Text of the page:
Dr. Gowda was particularly impressed by a picture of his patient, stick in hand, clinging to the railing of her walk-in apartment. “This picture for me represented their daily struggles,” he said. “I gave her a copy. It was a physical representation of the fact that I cared about who she was as a person. Her pain didn’t let up, but there was an ease and a laugh in these later visits that weren’t there before. There was some kind of healing that took place in this simple human appreciation. “

While few working doctors have the free time to photograph their patients outside of the clinic or delve deep into their life stories, “people take it in” when the doctor shows genuine interest in them, said Dr. Gowda. You will trust such a doctor more and will be motivated to follow their directions and come back for follow-up visits, he said.

Some hospitals have started conducting preliminary interviews with patients before clinical work begins in order to get to know them better.

Thor Ringler, a family therapist, started the My Life, My Story program in 2013 at the William S. Middleton Memorial Veterans Hospital in Madison, Wisconsin. Professional writers are hired to interview veterans – via telephone and videoconferencing since the pandemic broke out – and write a brief bio to be added to their medical record and read by their attending physician.

“My goal was to offer veterinarians an opportunity to be heard in a large bureaucratic system in which they do not always feel heard,” said Ringler.

The program has expanded to 60 VA hospitals, including Boston, where more than 800 veteran stories have been compiled over the past three years. Jay Barrett, nurse manager at VA Boston Healthcare System, said these biographies often provide important information that can serve as a guide to treatment.

“Unless they have access to the patient’s history,” said Ms. Barrett, “healthcare providers do not understand that this is a mother who is caring for six children or who does not have the funds to pay for medication. ” or this is a veteran with severe trauma that needs to be addressed before even discussing how to deal with the pain. “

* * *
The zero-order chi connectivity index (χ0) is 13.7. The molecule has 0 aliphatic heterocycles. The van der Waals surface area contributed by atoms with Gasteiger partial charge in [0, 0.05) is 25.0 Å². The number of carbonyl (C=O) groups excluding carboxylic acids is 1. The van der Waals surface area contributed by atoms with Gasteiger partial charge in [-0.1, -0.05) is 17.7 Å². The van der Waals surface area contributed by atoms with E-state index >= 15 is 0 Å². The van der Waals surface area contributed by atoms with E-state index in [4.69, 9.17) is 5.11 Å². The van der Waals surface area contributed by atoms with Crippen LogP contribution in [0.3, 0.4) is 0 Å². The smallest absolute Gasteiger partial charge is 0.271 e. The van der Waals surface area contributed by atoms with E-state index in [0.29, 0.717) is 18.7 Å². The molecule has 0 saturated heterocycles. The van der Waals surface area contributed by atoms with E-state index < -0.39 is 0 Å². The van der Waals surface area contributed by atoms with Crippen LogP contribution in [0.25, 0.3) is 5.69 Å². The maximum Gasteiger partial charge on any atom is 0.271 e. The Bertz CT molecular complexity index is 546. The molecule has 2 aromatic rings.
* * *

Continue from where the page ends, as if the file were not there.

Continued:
Dr. Lewis Mehl-Madrona, a family doctor who teaches at the University of New England in Biddeford, Maine, has examined veterans undergoing pain management. Those asked to share about their lives had less chronic pain and rated their relationship with their doctor higher than those who hadn’t. The doctors who requested the stories also reported greater job satisfaction and less emotional burnout, which has become a particularly worrying problem during the Covid pandemic.

The demands on the time of the health care workers have never been so high. However, proponents of narrative medicine say it takes only a few moments to establish an authentic human connection, even when the communication is online, as is often the case today. Dr. Mehl-Madrona argues that remote video conferencing platforms like Zoom can make it even easier to keep tabs on people at risk and solicit their stories.

Derek McCracken, a professor at Columbia University who helped develop training protocols for using storytelling techniques in telehealth, agrees. “Telehealth technology can be a bridge,” he said, “because it is a balance that forces both parties to slow down the conversation, be vulnerable and listen carefully.”

The critical point for Dr. Flour madrona is that people asked to speak about themselves – whether in person or on screen – “don’t just throw themselves in to the doctor for repairs. They are actively involved in their own healing. “

“Doctors can be replaced by computers or nurses if they feel their only job is just to prescribe medication,” he added. “If we are to avoid the fate of the dodo bird, we need to establish dynamic relationships with patients and place symptoms in the context of people’s lives.”